A total of 15 adults were hospitalized and four died after drinking toxic hand sanitizer in a two-month period in two states, according to a new report.
On Wednesday, the Centers for Disease Control and Prevention released a report about cases of methanol poisoning identified in Arizona and New Mexico between May 1 and June 30, 2020. The cases were associated with swallowing alcohol-based hand sanitizers.
Four people died from the consumption of the products made for external use on the hands, and three were discharged with lasting visual impairment, the CDC said.
"Alcohol-based hand sanitizer products should never be ingested. In patients with compatible signs and symptoms or after having swallowed hand sanitizer, prompt evaluation for methanol poisoning is required," said the health officials. "Health departments in all states should coordinate with poison centers to identify cases of methanol poisoning."
The U.S. Food and Drug Administration recently flagged a number of hand sanitizer options that contain methanol, which can cause headaches, dizziness, blurred vision, kidney failure, coma and death. A list of more than 75 brands known to contain methanol.
"Alcohol-based hand sanitizers should only contain ethanol or isopropanol, but some products imported into the United States have been found to contain methanol," the CDC explained.
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According to the CDC, methanol can be absorbed in the body via inhalation, ingestion, skin contact or eye contact. The FDA urges consumers that have been exposed to hand sanitizer containing methanol to seek treatment immediately.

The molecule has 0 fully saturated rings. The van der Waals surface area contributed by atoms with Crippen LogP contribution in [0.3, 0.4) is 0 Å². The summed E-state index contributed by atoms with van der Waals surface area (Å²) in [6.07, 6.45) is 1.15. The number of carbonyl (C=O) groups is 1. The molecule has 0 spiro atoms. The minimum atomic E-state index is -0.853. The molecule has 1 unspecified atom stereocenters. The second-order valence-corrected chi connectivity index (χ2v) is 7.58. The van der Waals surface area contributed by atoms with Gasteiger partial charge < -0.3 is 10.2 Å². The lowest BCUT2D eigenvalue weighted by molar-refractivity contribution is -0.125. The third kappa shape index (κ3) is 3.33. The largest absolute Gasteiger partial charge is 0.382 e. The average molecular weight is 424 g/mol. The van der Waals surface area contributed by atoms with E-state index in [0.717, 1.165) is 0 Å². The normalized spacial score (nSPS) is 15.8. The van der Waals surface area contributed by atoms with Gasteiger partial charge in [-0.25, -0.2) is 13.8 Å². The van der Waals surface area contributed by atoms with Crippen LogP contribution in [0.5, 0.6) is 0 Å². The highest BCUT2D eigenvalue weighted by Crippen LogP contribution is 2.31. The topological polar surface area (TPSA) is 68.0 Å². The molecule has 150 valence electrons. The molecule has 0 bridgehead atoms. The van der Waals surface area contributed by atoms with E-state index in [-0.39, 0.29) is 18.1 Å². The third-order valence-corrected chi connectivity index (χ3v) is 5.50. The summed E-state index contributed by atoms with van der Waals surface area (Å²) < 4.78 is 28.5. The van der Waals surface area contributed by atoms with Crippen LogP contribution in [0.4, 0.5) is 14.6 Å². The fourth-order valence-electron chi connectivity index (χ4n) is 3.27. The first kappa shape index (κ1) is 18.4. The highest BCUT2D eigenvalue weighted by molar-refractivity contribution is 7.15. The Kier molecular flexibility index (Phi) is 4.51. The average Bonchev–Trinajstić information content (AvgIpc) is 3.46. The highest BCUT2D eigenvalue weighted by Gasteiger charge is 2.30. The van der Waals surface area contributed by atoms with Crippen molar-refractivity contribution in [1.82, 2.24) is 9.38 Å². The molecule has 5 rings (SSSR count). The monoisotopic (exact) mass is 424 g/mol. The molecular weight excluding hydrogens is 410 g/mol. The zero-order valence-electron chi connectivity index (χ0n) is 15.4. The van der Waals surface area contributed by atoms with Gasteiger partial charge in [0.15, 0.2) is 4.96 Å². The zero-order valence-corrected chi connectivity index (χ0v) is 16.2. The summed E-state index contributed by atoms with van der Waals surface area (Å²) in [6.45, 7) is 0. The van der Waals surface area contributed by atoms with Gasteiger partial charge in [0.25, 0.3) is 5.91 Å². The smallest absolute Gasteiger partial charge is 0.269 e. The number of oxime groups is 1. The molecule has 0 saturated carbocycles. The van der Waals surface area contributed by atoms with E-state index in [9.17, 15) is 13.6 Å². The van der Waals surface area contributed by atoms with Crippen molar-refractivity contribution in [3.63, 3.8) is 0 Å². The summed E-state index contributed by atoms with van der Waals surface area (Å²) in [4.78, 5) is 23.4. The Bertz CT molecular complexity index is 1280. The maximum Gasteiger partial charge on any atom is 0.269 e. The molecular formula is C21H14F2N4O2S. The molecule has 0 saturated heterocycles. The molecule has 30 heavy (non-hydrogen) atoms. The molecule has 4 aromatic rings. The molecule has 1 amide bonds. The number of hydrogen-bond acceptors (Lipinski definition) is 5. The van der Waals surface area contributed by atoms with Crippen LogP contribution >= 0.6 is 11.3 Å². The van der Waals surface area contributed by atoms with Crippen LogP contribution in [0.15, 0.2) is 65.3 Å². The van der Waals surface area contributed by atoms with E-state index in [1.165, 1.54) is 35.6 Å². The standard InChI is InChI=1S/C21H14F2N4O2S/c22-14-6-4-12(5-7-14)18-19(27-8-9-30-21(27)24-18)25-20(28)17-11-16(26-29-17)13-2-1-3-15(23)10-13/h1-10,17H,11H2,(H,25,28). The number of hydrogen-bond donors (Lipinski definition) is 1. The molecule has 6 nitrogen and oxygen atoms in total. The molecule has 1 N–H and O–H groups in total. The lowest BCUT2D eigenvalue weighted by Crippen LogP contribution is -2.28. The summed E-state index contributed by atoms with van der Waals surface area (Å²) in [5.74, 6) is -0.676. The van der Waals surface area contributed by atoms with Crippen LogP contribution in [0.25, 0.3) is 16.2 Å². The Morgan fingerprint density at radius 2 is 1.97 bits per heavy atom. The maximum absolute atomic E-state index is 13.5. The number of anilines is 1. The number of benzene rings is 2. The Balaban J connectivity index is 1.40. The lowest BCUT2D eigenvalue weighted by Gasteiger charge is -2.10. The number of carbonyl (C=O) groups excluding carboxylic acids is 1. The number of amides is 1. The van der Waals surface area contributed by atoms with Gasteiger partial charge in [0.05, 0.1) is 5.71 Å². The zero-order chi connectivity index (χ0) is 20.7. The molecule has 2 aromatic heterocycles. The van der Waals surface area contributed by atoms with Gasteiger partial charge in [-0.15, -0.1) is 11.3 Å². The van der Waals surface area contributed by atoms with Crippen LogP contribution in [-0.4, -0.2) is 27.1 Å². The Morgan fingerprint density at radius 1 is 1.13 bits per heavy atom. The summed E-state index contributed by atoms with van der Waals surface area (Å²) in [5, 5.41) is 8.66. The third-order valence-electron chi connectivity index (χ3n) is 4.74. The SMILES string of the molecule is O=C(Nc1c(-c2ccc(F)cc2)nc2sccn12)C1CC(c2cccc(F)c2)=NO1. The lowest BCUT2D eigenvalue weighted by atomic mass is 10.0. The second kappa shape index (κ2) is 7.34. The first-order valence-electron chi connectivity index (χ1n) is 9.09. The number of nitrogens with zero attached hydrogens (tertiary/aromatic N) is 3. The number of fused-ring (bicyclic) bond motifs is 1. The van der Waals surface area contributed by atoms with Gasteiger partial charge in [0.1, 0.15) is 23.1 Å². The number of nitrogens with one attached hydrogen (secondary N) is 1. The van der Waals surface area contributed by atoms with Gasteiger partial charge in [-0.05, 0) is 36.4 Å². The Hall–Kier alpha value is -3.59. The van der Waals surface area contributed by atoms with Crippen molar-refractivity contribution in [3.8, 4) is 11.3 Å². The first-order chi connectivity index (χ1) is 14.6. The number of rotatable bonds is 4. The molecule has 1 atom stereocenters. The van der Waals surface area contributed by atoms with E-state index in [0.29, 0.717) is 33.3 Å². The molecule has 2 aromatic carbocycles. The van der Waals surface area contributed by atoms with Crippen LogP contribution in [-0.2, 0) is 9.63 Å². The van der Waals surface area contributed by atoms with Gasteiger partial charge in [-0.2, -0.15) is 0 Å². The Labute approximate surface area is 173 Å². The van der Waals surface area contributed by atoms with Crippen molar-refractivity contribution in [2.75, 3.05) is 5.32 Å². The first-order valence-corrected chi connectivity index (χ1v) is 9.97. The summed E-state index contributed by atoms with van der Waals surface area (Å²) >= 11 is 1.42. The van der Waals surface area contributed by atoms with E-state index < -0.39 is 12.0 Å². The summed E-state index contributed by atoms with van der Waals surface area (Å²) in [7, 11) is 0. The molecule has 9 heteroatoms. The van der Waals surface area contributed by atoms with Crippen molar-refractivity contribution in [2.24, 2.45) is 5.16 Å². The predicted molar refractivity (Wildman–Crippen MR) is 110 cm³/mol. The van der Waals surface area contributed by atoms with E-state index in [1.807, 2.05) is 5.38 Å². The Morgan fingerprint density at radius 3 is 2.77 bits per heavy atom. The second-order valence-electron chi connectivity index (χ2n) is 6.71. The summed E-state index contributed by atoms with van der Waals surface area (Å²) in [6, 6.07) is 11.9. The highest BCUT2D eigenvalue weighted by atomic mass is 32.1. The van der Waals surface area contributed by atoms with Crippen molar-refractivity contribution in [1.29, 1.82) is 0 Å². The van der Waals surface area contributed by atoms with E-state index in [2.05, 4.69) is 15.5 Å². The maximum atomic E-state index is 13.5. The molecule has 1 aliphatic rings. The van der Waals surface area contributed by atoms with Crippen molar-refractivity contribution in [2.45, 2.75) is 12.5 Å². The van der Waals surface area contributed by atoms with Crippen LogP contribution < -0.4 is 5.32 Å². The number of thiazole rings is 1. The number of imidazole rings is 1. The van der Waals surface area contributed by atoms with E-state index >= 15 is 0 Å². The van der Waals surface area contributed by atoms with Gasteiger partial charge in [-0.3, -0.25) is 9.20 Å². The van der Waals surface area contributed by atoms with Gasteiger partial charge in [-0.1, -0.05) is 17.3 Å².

They also recommend consumers immediately stop using the toxic products and dispose of them in the appropriate hazardous waste containers. Consumers should not flush or pour the products down the drain.
In June, health officials in New Mexico announced that three people in the state had died after drinking hand sanitizer containing methanol. Three others who drank the toxic substance were in critical condition and another was permanently blinded, the Department of Health said at the time.
The cases were related to alcoholism, as hand sanitizer typically has a high alcohol content. Brandon Warrick, an assistant professor at the University of New Mexico who is certified in emergency medicine, medical toxicology, and addiction, told The New York Times that it was the largest number of methanol poisoning cases he has seen.
During the novel coronavirus (COVID-19) pandemic, health experts, including the CDC, have recommended washing hands with soap and water as the best way to avoid infection. If soap and water are unavailable, the CDC recommended using a hand sanitizer that’s made from at least 60 percent alcohol.
If done correctly, experts estimate that sanitizing your hands can reduce the rate of infection by respiratory illness infection by 16 to 21 percent.
If you or someone you know is struggling with addiction, please contact the SAMHSA substance abuse helpline at 1-800-662-HELP.
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